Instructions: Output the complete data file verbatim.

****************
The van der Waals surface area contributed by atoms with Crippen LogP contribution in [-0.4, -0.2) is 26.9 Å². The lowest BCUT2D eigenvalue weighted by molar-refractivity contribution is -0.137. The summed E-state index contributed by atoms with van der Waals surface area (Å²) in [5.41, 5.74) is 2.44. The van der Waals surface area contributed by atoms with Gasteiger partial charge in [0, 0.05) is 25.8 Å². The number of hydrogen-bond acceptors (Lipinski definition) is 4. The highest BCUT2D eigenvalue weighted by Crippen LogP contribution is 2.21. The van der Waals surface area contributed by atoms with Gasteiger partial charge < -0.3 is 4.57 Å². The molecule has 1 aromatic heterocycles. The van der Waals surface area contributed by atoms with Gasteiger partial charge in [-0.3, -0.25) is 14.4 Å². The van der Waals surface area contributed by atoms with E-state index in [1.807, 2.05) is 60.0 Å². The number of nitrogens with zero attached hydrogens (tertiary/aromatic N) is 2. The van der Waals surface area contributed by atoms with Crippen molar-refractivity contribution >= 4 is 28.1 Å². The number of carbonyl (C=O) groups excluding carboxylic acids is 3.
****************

The van der Waals surface area contributed by atoms with Crippen LogP contribution in [-0.4, -0.2) is 26.9 Å². The lowest BCUT2D eigenvalue weighted by molar-refractivity contribution is -0.137. The summed E-state index contributed by atoms with van der Waals surface area (Å²) in [5.41, 5.74) is 2.44. The van der Waals surface area contributed by atoms with Gasteiger partial charge in [0, 0.05) is 25.8 Å². The number of hydrogen-bond acceptors (Lipinski definition) is 4. The highest BCUT2D eigenvalue weighted by Crippen LogP contribution is 2.21. The van der Waals surface area contributed by atoms with Gasteiger partial charge < -0.3 is 4.57 Å². The molecule has 1 aromatic heterocycles. The van der Waals surface area contributed by atoms with Gasteiger partial charge in [-0.3, -0.25) is 14.4 Å². The van der Waals surface area contributed by atoms with E-state index in [1.807, 2.05) is 60.0 Å². The number of nitrogens with zero attached hydrogens (tertiary/aromatic N) is 2. The van der Waals surface area contributed by atoms with Crippen molar-refractivity contribution >= 4 is 28.1 Å². The number of carbonyl (C=O) groups excluding carboxylic acids is 3.